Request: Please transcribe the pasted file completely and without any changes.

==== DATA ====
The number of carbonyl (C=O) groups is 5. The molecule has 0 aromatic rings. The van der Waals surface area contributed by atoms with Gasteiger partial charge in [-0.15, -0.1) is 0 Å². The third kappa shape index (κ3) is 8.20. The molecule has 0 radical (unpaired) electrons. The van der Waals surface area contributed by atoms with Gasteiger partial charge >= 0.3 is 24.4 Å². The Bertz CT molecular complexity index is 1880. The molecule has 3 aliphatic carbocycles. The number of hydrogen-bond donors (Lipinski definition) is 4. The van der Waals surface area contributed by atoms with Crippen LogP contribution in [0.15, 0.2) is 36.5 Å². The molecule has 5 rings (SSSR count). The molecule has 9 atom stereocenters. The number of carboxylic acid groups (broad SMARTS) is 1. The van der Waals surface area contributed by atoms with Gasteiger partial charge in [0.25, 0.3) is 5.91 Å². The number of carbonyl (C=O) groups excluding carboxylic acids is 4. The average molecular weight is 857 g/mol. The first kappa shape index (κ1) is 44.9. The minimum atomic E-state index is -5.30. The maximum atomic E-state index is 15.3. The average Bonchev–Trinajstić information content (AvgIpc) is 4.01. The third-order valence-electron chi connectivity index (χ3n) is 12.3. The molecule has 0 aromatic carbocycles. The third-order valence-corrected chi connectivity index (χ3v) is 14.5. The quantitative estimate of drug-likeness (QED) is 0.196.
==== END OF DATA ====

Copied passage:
The number of carbonyl (C=O) groups is 5. The molecule has 0 aromatic rings. The van der Waals surface area contributed by atoms with Gasteiger partial charge in [-0.15, -0.1) is 0 Å². The third kappa shape index (κ3) is 8.20. The molecule has 0 radical (unpaired) electrons. The van der Waals surface area contributed by atoms with Gasteiger partial charge >= 0.3 is 24.4 Å². The Bertz CT molecular complexity index is 1880. The molecule has 3 aliphatic carbocycles. The number of hydrogen-bond donors (Lipinski definition) is 4. The van der Waals surface area contributed by atoms with Crippen LogP contribution in [0.15, 0.2) is 36.5 Å². The molecule has 5 rings (SSSR count). The molecule has 9 atom stereocenters. The number of carboxylic acid groups (broad SMARTS) is 1. The van der Waals surface area contributed by atoms with Gasteiger partial charge in [0.25, 0.3) is 5.91 Å². The number of carbonyl (C=O) groups excluding carboxylic acids is 4. The average molecular weight is 857 g/mol. The first kappa shape index (κ1) is 44.9. The minimum atomic E-state index is -5.30. The maximum atomic E-state index is 15.3. The average Bonchev–Trinajstić information content (AvgIpc) is 4.01. The third-order valence-electron chi connectivity index (χ3n) is 12.3. The molecule has 0 aromatic carbocycles. The third-order valence-corrected chi connectivity index (χ3v) is 14.5. The quantitative estimate of drug-likeness (QED) is 0.196.